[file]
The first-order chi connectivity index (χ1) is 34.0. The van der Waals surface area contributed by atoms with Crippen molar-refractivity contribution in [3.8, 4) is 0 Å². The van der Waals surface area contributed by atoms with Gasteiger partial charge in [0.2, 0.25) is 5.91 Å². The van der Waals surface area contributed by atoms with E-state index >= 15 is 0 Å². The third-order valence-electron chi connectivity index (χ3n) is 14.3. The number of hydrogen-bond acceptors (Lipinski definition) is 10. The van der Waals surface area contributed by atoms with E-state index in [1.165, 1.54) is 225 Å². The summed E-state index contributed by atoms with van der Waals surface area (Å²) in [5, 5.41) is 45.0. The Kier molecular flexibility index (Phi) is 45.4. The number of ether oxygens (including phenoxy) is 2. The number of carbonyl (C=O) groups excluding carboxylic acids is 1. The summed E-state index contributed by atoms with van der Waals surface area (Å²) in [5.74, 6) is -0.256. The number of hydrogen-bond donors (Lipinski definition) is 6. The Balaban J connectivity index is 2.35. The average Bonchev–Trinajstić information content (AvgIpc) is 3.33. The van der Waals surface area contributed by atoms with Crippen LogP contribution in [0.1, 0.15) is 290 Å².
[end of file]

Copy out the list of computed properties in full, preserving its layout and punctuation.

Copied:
The first-order chi connectivity index (χ1) is 34.0. The van der Waals surface area contributed by atoms with Crippen molar-refractivity contribution in [3.8, 4) is 0 Å². The van der Waals surface area contributed by atoms with Gasteiger partial charge in [0.2, 0.25) is 5.91 Å². The van der Waals surface area contributed by atoms with E-state index >= 15 is 0 Å². The third-order valence-electron chi connectivity index (χ3n) is 14.3. The number of hydrogen-bond acceptors (Lipinski definition) is 10. The van der Waals surface area contributed by atoms with E-state index in [1.165, 1.54) is 225 Å². The summed E-state index contributed by atoms with van der Waals surface area (Å²) in [5, 5.41) is 45.0. The Kier molecular flexibility index (Phi) is 45.4. The number of ether oxygens (including phenoxy) is 2. The number of carbonyl (C=O) groups excluding carboxylic acids is 1. The summed E-state index contributed by atoms with van der Waals surface area (Å²) in [5.74, 6) is -0.256. The number of hydrogen-bond donors (Lipinski definition) is 6. The Balaban J connectivity index is 2.35. The average Bonchev–Trinajstić information content (AvgIpc) is 3.33. The van der Waals surface area contributed by atoms with Crippen LogP contribution in [0.1, 0.15) is 290 Å².